I’d always liked the film, and had argued its merits (and those of KISS ME DEADLY) to Mickey over the years. Of all the Saville films, I, THE JURY seemed to catch best the look and flavor of the novels; it was fun and tough and sexy, and the dialogue had crackle. What had disappointed moviegoers at the time remains disappointing: the most overtly sexual aspects of the plot (a dance studio may or may not be a brothel, several characters may or may not be homosexual) became incoherent due to censorship issues, and the famous striptease finale reduced lovely Peggie Castle’s disrobing to taking off her shoes!

But Elliot himself was a terrific Mike Hammer – an emotional hothead who could be as tough as he was tender. That he was a little smaller than readers might have imagined Hammer only makes him seem less a bully. He fights hard and loves hard, and may not be as smart as most movie private eyes, which gives him a nice everyman quality. It’s a shame Elliot, with a screen presence similar to James Caan’s, was not better launched by the film.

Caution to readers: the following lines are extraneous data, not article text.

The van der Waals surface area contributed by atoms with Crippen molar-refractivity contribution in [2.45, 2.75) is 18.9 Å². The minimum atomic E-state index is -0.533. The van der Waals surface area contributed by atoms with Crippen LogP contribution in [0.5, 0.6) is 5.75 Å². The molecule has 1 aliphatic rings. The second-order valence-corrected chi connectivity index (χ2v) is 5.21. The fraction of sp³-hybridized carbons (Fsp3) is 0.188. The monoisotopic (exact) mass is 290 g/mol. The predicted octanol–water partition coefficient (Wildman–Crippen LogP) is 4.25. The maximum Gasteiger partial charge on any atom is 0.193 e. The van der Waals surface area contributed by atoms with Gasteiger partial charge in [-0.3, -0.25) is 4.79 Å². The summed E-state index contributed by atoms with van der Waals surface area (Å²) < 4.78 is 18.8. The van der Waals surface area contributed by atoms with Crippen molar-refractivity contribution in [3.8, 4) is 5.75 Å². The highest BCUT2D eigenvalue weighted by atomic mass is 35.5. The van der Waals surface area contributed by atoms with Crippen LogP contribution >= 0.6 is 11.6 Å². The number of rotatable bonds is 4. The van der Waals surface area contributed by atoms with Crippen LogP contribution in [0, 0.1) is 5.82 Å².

The revelation of the screening, however, was the 3-D cinematography – seen “flat” on TV, the film doesn’t seem to be much of a 3-D movie, with only a few instances of objects and people coming out of the screen. But the 3-D screening revealed the brilliant John Alton’s mastery at creating depth, bringing the viewer inside the images. As one of a small handful of 3-D crime films, I, THE JURY is an unacknowledged 3-D gem.

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5 Responses to “Mickey Spillane’s Birthday”

  1. writerdude says:

    Thanks to your great son Nate I’m able to post finally. I liked all those 50s Spillane films. I’ve never been an Anthony Quinn fan but he worked pretty well in The Long Wait, which is one of my favorite Mickey books. Robert Ryan would’ve been much better but Quinn hung in there. I dimly remember seeing the 3-D I, The Jury. I think I’m remembering this correctly-we had a cousin named Denny who was four years older than me and six years older than my brother Dan. He always took us places and I believe he managed to get us into this one. BTW He gave me his heavily marked up copy of I, The Jury which is when I read my novel Spillane novel.:) And I share your interest in Peggy Castle. There was loneliness and maybe a bit of grief mixed in with the sexiness giving her a depth most of the calendar girls lacked. She came to a sad boozy end which I was sorry to see. These are exceptionally good Spillane posts Al. Thanks for writing them. Ed Gorman